One might not think that groups looking to save natural ecosystems would make good bedfellows with producers who work land for profit, but one such environmental organization says they could not do what they do, if it were not for Manitoba farmers.
Cary Hamel is the director of conservation for the Nature Conservancy of Canadas: Manitoba Region. (NCC)
Hamel said the group works to conserve natural grasslands here on the Manitoba prairies and, in doing so, hopes to preserve species that can only survive in these natural grasslands and, in some cases, are in danger of becoming extinct.
The group has more than 20,000 acres of land that they have either purchased in Manitoba or that has been donated to them, including land in the Stuartburn area of Southeastern Manitoba.
As they look to retain natural prairie ecosystems on this land, Hamel said they need to partner with producers to make that happen.
"Sometimes people are maybe a bit surprised to hear that an environmental group is working with farmers, but the reasons for that partnership are tied to ecology," Hamel said.
Hamel said that to preserve natural ecosystems, lands need "disturbances" and those disturbances often used to come from Bison grazing in fields, or by acts of nature.
"Many of Manitoba’s lands have evolved with a lot of regular disturbances including things like bison herds as well as grassfires or wildfires," Hamel said.
Long gone are the days of wild bison grazing fields in Manitoba so the NCC works with producers by leasing out land to them and having them either graze cattle on their fields or hay those fields.
Hamel said that act of grazing or haying is crucial in retaining those natural ecosystems, or otherwise the lands would simply grow over with shrubs, trees, and eventually forests.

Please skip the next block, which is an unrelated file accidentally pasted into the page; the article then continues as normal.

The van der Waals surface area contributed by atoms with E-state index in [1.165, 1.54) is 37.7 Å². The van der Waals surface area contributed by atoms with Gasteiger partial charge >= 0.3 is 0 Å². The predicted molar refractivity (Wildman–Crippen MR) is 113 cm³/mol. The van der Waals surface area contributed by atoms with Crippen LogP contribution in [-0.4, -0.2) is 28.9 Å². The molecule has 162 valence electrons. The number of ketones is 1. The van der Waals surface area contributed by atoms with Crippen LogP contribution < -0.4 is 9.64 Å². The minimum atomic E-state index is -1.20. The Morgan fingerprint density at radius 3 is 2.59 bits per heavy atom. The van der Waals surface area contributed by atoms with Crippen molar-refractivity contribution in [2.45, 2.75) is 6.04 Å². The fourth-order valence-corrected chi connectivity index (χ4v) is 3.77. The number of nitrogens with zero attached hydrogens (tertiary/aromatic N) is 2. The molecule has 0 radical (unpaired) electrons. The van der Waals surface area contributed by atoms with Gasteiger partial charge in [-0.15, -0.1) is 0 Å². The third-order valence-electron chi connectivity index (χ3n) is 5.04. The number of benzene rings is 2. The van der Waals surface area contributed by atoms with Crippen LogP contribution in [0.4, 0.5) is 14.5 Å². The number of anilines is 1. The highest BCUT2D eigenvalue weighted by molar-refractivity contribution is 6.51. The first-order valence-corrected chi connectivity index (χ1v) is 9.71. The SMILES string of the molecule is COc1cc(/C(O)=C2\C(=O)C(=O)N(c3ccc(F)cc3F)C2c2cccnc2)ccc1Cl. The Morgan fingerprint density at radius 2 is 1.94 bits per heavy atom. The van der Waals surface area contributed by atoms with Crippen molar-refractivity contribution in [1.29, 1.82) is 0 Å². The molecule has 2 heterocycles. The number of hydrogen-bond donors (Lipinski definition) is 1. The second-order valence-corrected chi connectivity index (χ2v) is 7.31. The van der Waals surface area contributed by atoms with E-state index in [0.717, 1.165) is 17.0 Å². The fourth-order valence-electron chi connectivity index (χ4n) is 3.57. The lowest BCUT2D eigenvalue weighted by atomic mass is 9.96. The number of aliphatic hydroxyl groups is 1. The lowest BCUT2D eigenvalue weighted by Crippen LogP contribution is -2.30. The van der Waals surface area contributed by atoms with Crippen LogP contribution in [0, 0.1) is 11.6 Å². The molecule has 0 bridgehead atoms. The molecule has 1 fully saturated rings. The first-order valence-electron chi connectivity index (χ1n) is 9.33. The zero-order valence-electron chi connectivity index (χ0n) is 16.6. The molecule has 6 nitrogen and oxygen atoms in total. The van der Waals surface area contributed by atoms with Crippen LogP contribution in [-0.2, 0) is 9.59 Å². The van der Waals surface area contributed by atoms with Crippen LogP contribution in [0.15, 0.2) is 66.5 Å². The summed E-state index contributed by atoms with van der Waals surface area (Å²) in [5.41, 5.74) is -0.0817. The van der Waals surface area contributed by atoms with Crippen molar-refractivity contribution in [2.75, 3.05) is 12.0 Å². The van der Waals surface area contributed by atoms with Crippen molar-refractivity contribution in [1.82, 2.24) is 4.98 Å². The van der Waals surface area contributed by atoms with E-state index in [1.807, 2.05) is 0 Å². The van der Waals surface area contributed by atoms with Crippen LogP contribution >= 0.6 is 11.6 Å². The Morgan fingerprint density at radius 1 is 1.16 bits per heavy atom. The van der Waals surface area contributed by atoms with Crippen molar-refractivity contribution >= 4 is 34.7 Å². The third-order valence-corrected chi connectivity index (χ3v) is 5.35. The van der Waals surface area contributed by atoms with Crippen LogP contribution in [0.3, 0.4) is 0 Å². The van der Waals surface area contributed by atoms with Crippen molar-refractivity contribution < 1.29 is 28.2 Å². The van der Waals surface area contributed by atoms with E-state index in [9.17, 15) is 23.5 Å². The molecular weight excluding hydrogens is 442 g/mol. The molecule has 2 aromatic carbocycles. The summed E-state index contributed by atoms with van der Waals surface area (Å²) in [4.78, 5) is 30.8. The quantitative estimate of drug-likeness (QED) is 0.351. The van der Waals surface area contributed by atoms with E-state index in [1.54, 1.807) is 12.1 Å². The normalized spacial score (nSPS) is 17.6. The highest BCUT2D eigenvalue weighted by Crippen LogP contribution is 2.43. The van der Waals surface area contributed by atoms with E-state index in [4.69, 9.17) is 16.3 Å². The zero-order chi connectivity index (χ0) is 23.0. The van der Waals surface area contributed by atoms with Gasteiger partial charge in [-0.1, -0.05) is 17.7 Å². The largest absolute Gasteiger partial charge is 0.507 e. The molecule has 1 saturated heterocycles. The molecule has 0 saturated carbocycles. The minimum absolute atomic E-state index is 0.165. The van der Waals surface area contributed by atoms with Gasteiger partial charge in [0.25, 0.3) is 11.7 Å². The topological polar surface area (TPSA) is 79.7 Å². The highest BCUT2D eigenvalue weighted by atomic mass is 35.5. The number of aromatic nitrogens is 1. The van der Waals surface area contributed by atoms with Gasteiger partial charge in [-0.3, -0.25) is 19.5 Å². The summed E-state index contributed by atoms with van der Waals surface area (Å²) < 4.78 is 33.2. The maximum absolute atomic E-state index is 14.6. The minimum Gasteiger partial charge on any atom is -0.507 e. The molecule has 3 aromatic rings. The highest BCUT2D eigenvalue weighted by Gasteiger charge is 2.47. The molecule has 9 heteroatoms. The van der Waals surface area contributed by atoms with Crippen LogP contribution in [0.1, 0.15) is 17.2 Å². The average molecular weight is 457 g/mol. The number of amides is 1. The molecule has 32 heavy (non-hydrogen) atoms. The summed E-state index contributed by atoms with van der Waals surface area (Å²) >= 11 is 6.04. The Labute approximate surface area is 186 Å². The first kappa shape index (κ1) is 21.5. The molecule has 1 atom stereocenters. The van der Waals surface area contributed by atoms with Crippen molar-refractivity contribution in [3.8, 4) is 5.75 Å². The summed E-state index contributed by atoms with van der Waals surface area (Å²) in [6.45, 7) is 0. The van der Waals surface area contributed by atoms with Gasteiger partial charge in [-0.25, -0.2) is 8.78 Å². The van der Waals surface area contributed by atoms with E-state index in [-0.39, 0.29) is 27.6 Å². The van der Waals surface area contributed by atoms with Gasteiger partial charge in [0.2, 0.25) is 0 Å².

"The grasslands are there, and they thrive from regular disturbances, but in the absence of disturbances such as herds of Bison the lands change as bushes and shrubs and trees take over," Hamel said.
"Forests are great, and they have their place and their importance in the ecosystem, but they don’t have any of those prairie species, so we are really focused on saving those grasslands," he said.
One of the species that NCC is trying extremely hard to keep from extinction is a small species of butterfly called the Poweshiek skipperling butterfly.
The Tall Grass Prairie Preserve in Stuartburn is the only Canadian home of the critically endangered Poweshiek butterfly, and one of only two places they live in the world, as a small number of the species also live in a section of Michigan in the U.S.
The Poweshiek skipperling does not look like a typical butterfly. Smaller than a loonie, it has white stripes under its wings, sending flashes of silver as it flies.
"This species used to thrive in prairie patches in North America, but in the last 25 years they just started disappearing," Hamel said.
"So, it’s a focus to retain and save the Poweshiek, as there are currently less than 500 left in the world. We have lands in Stuartburn, and that ecosystem really needs regular disturbances with grazing or hay as a way to keep them alive."
And although the partnership between NCC and producers continues and has become a crucial part of NCC’s strategy to preserve grasslands, Hamel said many in Manitoba are simply not aware of it.
He added it is a partnership that can engrain NCC into local economies and communities, including Stuartburn.
"There can be a presumption that an ecological group won’t be one that could work with farmers and visa versa, and that they can’t get along really well," he said.
"But as conservation areas are established, we are more likely to be embraced and accepted if we can find ways to be a part of the local economy, and not be a barrier to that economy.
"Allowing expansion of economic activities goes hand-in-hand with nature conservancy and agriculture producers."
It is a partnership that Hamel and NCC hope will continue for many years to come.
"The good news is grasslands conservation and agriculture get along and work really well together. It’s a mutually beneficial situation where everyone gets something out of it."
-with files from Greg Vandermeulen